Tap to Table - Processing

Tap to Table - Processing

Tapping the trees

Dave tapping treesStarting in early February, and drifted snow and freezing cold temperatures, we drill fresh tap holes in each tree. We commute into the woods on snowmobiles. Tapping 15,000 holes in our maple trees, and snowshoeing the 75 miles of tubing takes between two and three weeks under the best conditions. When the snow is deep we can take at least another week, but it is essential that the holes are drilled when winter breaks, so it is crucial to start early enough to get everything done even if the conditions are tough.


100 miles of tubing and mainline

Sap lines to sugarhouseOur sugarbush covers about 200 acres on the steep hillside above our sugarhouse. It is crisscrossed with about 100 miles of plastic tubing and pipes combined, that all flow downhill to the sugarhouse. It looks like a blue spider web. The entire network must be graded downhill and remain intact. Walking the entire system on bare ground takes quite a few days. On snowshoes, it can take much longer. Between storms and critters, such as bears, woodpeckers, chipmunks, porcupines and moose, we stay pretty busy maintaining the tubing system.


Constant vacuum

Sap flowingThe 100 miles of tubing is under constant vacuum during the season. Vacuum helps assure a good crop even with bad sugaring weather. Once the maple trees are tapped, there are two jobs----boiling sap and finding leaks. Looking for leaks makes you very aware of how many critters are in the woods. The more leaks you find--- the more sap you boil.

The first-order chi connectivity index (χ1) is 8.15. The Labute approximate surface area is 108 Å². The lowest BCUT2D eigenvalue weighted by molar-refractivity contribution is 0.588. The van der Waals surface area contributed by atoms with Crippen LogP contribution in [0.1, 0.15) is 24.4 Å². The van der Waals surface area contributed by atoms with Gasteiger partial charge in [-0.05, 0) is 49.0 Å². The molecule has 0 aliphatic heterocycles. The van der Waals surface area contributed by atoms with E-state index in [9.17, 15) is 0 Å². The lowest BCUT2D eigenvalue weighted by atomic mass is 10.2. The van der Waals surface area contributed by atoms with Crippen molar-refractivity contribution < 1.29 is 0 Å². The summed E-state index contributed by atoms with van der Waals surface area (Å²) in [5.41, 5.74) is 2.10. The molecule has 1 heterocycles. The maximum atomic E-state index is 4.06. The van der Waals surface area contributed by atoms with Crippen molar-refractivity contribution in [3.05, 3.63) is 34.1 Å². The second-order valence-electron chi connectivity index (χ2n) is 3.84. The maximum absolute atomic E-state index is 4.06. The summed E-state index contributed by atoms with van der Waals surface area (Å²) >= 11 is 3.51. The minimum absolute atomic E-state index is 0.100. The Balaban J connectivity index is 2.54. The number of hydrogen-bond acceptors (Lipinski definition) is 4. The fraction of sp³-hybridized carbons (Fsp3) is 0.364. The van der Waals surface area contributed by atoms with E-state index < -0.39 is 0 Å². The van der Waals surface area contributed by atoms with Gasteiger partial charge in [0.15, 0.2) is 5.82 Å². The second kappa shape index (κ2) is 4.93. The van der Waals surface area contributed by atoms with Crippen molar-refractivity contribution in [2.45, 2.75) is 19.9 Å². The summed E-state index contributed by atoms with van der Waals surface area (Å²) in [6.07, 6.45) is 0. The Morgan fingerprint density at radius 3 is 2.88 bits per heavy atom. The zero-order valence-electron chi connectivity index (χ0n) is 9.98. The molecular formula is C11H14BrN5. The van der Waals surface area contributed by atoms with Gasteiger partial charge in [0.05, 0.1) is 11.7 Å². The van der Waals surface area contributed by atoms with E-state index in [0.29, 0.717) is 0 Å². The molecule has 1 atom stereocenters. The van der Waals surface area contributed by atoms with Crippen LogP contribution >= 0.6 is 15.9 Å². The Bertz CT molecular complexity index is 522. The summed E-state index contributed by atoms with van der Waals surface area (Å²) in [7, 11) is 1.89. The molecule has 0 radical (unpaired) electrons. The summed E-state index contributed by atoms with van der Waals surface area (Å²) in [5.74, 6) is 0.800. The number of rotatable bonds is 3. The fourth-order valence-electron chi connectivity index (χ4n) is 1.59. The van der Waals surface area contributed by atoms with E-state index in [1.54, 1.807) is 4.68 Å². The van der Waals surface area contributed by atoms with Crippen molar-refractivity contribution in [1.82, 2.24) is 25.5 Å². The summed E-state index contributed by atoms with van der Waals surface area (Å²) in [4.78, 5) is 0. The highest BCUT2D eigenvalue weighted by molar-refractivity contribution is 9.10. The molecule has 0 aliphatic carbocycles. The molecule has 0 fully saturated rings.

Reverse osmosis

Our reverse osmosis machine concentrates the sap before boiling. This machine, which uses the same technology as a desalination machine, reduces our energy usage by about 90%. This is an example where technology is completely beneficial to the environment.


Our steam powered evaporator

We boil our sap on a relatively uncommon evaporator. Almost all maple evaporators have some sort of a flame directly heating a metal pan that contains maple sap. On the bottom of the pan is a flame--- on top, sap. The flame can be produced from burning wood or oil. This method has been used for over 100 years with few changes.

Boiling with steam evaporatorOur evaporator uses an entirely different approach. It is homemade and home designed using commercial components. We boil our sap using a steam powered evaporator. Our sap is heated and boiled away with stainless steel pipes that are submerged in the pan. These pipes contain 300° steam. The sap on the outside of the pipes boils intensely. Our system is completely controllable and highly efficient.

The steam within the system is recirculated over and over, and the temperature coming out of our smokestack is exceptionally cool compared to a conventional evaporator. Our energy efficiency, quality control and speed are greatly enhanced by using this form of evaporator.


Filtration and pasteurization

Since maple syrup is a concentrated sugar solution it boils at a higher temperature than water. Depending upon the weather conditions, syrup boils somewhere just above or below 219°. Because of this, it comes off the evaporator naturally pasteurized. Once we are confident that it is the exact right density, it is drawn off from the evaporator, filtered to remove impurities and stored in 40 gallon stainless steel barrels. Once it's in these barrels the flavor and density remain very stable.


Packing syrup

Every week in preparation for filling our maple syrup orders to bring to market, we package our syrup into individual containers. The syrup is reheated to 180° to assure that it is hot-packed before filling the container. Within a week or two these containers are on a store shelf or have filled an Internet order. Maybe it’s on your table?


Special syrup delivery